Thursday, August 20, 2015

"The words I have spoken to you are Spirit and Life": Readings for the Twenty-First Sunday in Ordinary Time

This Sunday we complete the trek through the lectionary's reading of John 6. We begin this Sunday by reading from yet another story linked to the Exodus traditions that form of the backdrop of imagery of the Bread of Life discourse. Specifically, the First Reading is drawn from the story of Joshua.

Notably, Jesus' name is essentially, "Joshua". Thus, in the First Reading we find what the tradition of the Church would see as a "type" of Jesus, a figure in the Old Testament who foreshadows the person of Christ in some significant way. (The language of "type" draws upon imagery used by Paul in Romans 5 and 1 Corinthians 15).

Let us take a moment to carefully examine these readings.

FIRST READING: Joshua 24:1-2a, 15-17, 18b
Joshua gathered together all the tribes of Israel at Shechem,summoning their elders, their leaders,their judges, and their officers. When they stood in ranks before God,Joshua addressed all the people:“If it does not please you to serve the LORD,decide today whom you will serve,the gods your fathers served beyond the Riveror the gods of the Amorites in whose country you are now dwelling. As for me and my household, we will serve the LORD.”

But the people answered,“Far be it from us to forsake the LORDfor the service of other gods. For it was the LORD, our God,who brought us and our fathers up out of the land of Egypt,out of a state of slavery. He performed those great miracles before our very eyesand protected us along our entire journeyand among the peoples through whom we passed. Therefore we also will serve the LORD, for he is our God.”
Anyone familiar with the wider context of the story in the First Reading can't help but read it with a knowing smile. Here Joshua insists that the Israelites must decide whom they will serve: the Lord God or the pagans. They can't have it both ways.

The Israelites insist that they want to follow the Lord: "Far be it from us to forsake the Lord. . ."


Of course, anyone familiar with the narrative knows the Israelites "doth protest too much." They have already forsaken the Lord multiple times.

What makes their rejection of God especially heinous is that they have turned to other gods even after witnessing the mighty acts of God: "He performed those great miracles before our very eyes. . ."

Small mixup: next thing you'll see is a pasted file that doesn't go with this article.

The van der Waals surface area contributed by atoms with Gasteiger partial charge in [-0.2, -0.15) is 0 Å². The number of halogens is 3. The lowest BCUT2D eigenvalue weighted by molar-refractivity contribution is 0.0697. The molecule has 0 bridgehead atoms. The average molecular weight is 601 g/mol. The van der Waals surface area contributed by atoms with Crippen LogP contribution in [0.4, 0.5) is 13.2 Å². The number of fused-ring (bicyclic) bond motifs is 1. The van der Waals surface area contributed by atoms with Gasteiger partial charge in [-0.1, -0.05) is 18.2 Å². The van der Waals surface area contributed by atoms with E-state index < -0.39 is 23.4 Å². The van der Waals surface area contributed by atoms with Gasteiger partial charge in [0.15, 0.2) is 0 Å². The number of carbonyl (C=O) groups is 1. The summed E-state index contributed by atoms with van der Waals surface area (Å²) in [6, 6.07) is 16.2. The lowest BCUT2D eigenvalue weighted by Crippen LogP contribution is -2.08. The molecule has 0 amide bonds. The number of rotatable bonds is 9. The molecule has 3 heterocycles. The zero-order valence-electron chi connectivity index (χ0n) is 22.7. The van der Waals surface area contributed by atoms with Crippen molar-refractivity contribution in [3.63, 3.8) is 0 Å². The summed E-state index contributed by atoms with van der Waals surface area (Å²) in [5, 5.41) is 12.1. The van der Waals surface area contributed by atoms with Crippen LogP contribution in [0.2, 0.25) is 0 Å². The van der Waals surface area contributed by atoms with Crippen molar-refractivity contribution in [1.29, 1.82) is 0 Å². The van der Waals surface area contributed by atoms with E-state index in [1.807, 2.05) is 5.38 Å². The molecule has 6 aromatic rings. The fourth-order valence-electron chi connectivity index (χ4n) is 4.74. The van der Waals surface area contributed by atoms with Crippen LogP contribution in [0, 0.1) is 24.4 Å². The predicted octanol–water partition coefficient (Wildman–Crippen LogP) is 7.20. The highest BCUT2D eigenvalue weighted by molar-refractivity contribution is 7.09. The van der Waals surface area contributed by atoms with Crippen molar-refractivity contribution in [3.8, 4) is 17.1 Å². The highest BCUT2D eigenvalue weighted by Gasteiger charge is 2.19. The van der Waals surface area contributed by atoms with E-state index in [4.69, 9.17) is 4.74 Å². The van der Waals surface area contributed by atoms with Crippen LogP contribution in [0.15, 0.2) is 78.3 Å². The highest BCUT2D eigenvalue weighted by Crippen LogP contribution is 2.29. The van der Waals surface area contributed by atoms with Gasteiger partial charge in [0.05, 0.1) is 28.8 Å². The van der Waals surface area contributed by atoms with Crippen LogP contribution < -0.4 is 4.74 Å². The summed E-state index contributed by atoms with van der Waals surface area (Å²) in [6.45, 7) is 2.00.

Before moving on, let me highlight something that bears emphasizing. As Chris Tilling has recently shown in his excellent book, Paul's Divine Christology (Eerdmans, 2015), by Jesus' day it was understood that monotheism for Israel was not merely about conceptualizing God in the proper way (i.e., he is the only God). Monotheism entailed a relational dimension--one only worships this God, namely, the God of Israel.

For Joshua, then, it is not sufficient for Israel that they simply "believe" that the God of Israel is the Lord; they must worship him alone. This God demands complete devotion. Belief in the God of Israel thus is not simply about right doctrine, it is also about right relationship--indeed, it is about choosing this God over all others.

Let me translate that into practical terms we can meditate on this Sunday. Being a Catholic isn't simply a matter of orthodoxy; it is also about faithfulness, i.e., living out the faith. It means choosing Jesus over all other idols, whatever they may be.

RESPONSORIAL PSALM: Psalm 32:2-3, 16-17, 18-19, 20-21 
R. (9a) Taste and see the goodness of the Lord.
I will bless the LORD at all times;
his praise shall be ever in my mouth.
Let my soul glory in the LORD;
the lowly will hear me and be glad.
R. Taste and see the goodness of the Lord.
The LORD has eyes for the just,
and ears for their cry.
The LORD confronts the evildoers,
to destroy remembrance of them from the earth.
R. Taste and see the goodness of the Lord.
When the just cry out, the LORD hears them,
and from all their distress he rescues them.
The LORD is close to the brokenhearted;
and those who are crushed in spirit he saves.
R. Taste and see the goodness of the Lord.
Many are the troubles of the just one,
but out of them all the LORD delivers him;
he watches over all his bones;
not one of them shall be broken.
R. Taste and see the goodness of the Lord.
The Psalm essentially affirms the truth the Israelites, wayward as they might have been, speak of in the First Reading--God is faithful. Those who trust in him will not be let down.

Of course, against the backdrop of the larger lectionary selections from the last few weeks, the psalm has further resonances. "Taste" and "see" reminds us of God's care for Israel in the wilderness, specifically, the giving of the manna. It also reminds us of God's care for Elijah in the wilderness, an episode that we saw evokes the memory of the manna story. Against the broader readings from John 6 and the eucharistic context, we might also read the Psalm sacramentally; in the eucharist, we celebrate the salvation of Jesus Christ and "taste" the goodness of the lord.

SECOND READING: Ephesians 5:21-32 
Brothers and sisters:
Be subordinate to one another out of reverence for Christ.
Wives should be subordinate to their husbands as to the Lord.
For the husband is head of his wife
just as Christ is head of the church,
he himself the savior of the body.
As the church is subordinate to Christ,
so wives should be subordinate to their husbands in everything.
Husbands, love your wives,
even as Christ loved the church
and handed himself over for her to sanctify her,
cleansing her by the bath of water with the word,
that he might present to himself the church in splendor,
without spot or wrinkle or any such thing,
that she might be holy and without blemish.
So also husbands should love their wives as their own bodies.
He who loves his wife loves himself.
For no one hates his own flesh
but rather nourishes and cherishes it,
even as Christ does the church,
because we are members of his body.
For this reason a man shall leave his father and his mother
and be joined to his wife,
and the two shall become one flesh.
This is a great mystery,
but I speak in reference to Christ and the church.
A lot could be said about this reading but here I simply want to touch on one aspect of the reading which, in a way, relates to the wider lectionary context. (The Second Reading is not always chosen because of its relationship to the First and Second Reading but usually continues from the same biblical book read the previous Sunday. As we've been working through John 6 we have always been reading through Ephesians).